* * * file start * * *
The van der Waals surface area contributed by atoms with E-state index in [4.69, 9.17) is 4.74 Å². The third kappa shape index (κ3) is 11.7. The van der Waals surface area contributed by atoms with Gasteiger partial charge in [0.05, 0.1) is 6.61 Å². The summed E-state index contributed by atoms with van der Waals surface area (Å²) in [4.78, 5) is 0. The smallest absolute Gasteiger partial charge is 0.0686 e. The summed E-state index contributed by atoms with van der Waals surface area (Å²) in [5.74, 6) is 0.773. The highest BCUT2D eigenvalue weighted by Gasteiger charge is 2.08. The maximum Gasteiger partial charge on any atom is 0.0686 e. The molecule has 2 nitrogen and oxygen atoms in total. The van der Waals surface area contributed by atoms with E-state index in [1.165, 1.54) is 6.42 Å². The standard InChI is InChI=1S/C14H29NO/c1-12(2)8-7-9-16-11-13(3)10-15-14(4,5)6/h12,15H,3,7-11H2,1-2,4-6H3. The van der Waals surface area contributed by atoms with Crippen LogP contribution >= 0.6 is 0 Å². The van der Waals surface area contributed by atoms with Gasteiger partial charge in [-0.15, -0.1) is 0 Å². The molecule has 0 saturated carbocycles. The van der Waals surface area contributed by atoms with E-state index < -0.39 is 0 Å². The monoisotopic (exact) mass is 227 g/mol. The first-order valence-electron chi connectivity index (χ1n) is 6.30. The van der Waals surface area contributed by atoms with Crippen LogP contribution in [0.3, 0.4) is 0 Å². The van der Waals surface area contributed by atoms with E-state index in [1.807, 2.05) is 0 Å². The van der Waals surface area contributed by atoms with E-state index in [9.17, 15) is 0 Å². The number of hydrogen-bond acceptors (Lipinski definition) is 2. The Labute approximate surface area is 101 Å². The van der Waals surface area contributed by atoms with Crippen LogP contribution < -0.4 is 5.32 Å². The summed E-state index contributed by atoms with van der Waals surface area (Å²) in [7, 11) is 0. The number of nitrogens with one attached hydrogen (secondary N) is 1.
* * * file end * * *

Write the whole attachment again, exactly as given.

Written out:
The van der Waals surface area contributed by atoms with E-state index in [4.69, 9.17) is 4.74 Å². The third kappa shape index (κ3) is 11.7. The van der Waals surface area contributed by atoms with Gasteiger partial charge in [0.05, 0.1) is 6.61 Å². The summed E-state index contributed by atoms with van der Waals surface area (Å²) in [4.78, 5) is 0. The smallest absolute Gasteiger partial charge is 0.0686 e. The summed E-state index contributed by atoms with van der Waals surface area (Å²) in [5.74, 6) is 0.773. The highest BCUT2D eigenvalue weighted by Gasteiger charge is 2.08. The maximum Gasteiger partial charge on any atom is 0.0686 e. The molecule has 2 nitrogen and oxygen atoms in total. The van der Waals surface area contributed by atoms with E-state index in [1.165, 1.54) is 6.42 Å². The standard InChI is InChI=1S/C14H29NO/c1-12(2)8-7-9-16-11-13(3)10-15-14(4,5)6/h12,15H,3,7-11H2,1-2,4-6H3. The van der Waals surface area contributed by atoms with Crippen LogP contribution >= 0.6 is 0 Å². The van der Waals surface area contributed by atoms with Gasteiger partial charge in [-0.15, -0.1) is 0 Å². The molecule has 0 saturated carbocycles. The van der Waals surface area contributed by atoms with E-state index < -0.39 is 0 Å². The monoisotopic (exact) mass is 227 g/mol. The first-order valence-electron chi connectivity index (χ1n) is 6.30. The van der Waals surface area contributed by atoms with Crippen LogP contribution in [0.3, 0.4) is 0 Å². The van der Waals surface area contributed by atoms with E-state index in [1.807, 2.05) is 0 Å². The van der Waals surface area contributed by atoms with E-state index in [9.17, 15) is 0 Å². The number of hydrogen-bond acceptors (Lipinski definition) is 2. The Labute approximate surface area is 101 Å². The van der Waals surface area contributed by atoms with Crippen LogP contribution < -0.4 is 5.32 Å². The summed E-state index contributed by atoms with van der Waals surface area (Å²) in [7, 11) is 0. The number of nitrogens with one attached hydrogen (secondary N) is 1.